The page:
Pinellia Self-sown in Gravel

Judy Glattstein
Tue, 02 Jun 2009 09:55:02 PDT
To clarify a bit - this is a narrow area between front walk and garage 
wall. Shady, too. So I top-dressed the cruddy, compacted soil with a 
couple of bags of red crushed stone, maybe 3/8 inch size. In summer 
there are some slatted shelves, two concrete columns, and pots of - the 
pinellias, begonias, Mirabilis longiflora at the driveway end where it 
gets more sun. Martha Stewart doesn't worry, I'm no competition.

So the tuberlets fell into an inch or so of gravel with yucky soil 
underneath. Oak leaves did blow in and weren't cleaned up as promptly as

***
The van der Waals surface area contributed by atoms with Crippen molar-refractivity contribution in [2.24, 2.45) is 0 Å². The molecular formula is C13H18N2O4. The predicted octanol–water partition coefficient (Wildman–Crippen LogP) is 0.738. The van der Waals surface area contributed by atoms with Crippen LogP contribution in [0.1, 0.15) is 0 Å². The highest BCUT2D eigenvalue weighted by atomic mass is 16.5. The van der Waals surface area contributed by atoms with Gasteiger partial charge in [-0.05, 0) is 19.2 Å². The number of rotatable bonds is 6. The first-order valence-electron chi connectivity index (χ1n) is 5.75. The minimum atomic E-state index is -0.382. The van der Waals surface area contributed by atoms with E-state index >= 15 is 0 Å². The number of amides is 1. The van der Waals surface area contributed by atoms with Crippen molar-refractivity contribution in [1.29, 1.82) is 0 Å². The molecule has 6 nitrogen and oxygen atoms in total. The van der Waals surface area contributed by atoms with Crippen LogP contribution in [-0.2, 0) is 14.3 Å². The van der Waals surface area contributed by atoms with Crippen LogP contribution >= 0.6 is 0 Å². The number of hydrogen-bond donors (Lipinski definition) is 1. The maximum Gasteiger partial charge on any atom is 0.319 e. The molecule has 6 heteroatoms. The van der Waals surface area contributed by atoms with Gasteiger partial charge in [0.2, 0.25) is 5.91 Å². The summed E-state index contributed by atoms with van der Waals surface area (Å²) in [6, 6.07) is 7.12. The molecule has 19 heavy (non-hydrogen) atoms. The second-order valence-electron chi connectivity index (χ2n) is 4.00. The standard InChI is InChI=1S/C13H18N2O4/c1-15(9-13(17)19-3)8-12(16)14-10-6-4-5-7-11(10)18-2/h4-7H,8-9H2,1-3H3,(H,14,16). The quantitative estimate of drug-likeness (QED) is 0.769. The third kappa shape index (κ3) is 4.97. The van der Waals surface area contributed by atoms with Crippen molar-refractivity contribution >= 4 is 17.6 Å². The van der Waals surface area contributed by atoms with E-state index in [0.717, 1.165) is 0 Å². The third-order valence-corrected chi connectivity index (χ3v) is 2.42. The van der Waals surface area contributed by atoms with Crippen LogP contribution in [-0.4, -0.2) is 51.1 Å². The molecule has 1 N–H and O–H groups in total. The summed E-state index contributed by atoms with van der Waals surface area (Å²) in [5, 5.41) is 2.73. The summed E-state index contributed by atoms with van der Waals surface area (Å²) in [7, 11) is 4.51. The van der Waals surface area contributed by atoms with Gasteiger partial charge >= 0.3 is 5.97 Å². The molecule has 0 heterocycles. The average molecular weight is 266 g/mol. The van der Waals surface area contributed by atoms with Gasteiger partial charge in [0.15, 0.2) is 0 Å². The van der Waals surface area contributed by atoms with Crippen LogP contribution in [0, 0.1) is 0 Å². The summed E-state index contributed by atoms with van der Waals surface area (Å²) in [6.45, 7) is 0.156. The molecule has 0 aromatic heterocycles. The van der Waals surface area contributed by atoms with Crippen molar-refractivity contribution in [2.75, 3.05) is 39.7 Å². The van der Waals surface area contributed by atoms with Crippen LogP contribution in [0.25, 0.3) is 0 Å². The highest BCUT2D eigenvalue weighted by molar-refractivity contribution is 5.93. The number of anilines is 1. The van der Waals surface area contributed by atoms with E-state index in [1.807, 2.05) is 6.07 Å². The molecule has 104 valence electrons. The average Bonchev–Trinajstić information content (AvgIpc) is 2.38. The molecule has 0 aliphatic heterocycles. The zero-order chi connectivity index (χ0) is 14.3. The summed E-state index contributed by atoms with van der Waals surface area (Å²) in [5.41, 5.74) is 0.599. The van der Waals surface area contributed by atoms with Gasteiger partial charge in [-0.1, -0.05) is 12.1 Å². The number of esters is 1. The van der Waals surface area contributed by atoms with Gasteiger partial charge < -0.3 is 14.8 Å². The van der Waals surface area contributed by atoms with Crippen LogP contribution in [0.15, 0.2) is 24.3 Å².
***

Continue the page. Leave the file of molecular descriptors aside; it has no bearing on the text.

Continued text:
they should have been - O.K. it was actually sometime in early April.

No idea if it is even possible to delicately excavate the little 
plantlets. I think it more likely that I'd separate leaflet from 
tuberlet and kill them. Maybe I'll just leave them alone and see what 

This is the only pinellia I let onto the property. I've seen P. 
tripartita, P. pedatisecta go wild in other folks gardens. No thank you!

Even if hardy, I think I'd always want to keep some P. cordata in a pot. 
One of my Japanese friends said it is traditional to do so. That way, he 
said, the pot can easily be lifted up to your nose and you can 
appreciate the flowers delicate perfume.

Judy in New Jersey where the weather is playing guessing games. So far 
today we've had some sunshine, overcast, drizzle, some blue sky - and 
now clouding over again.

More information about the pbs mailing list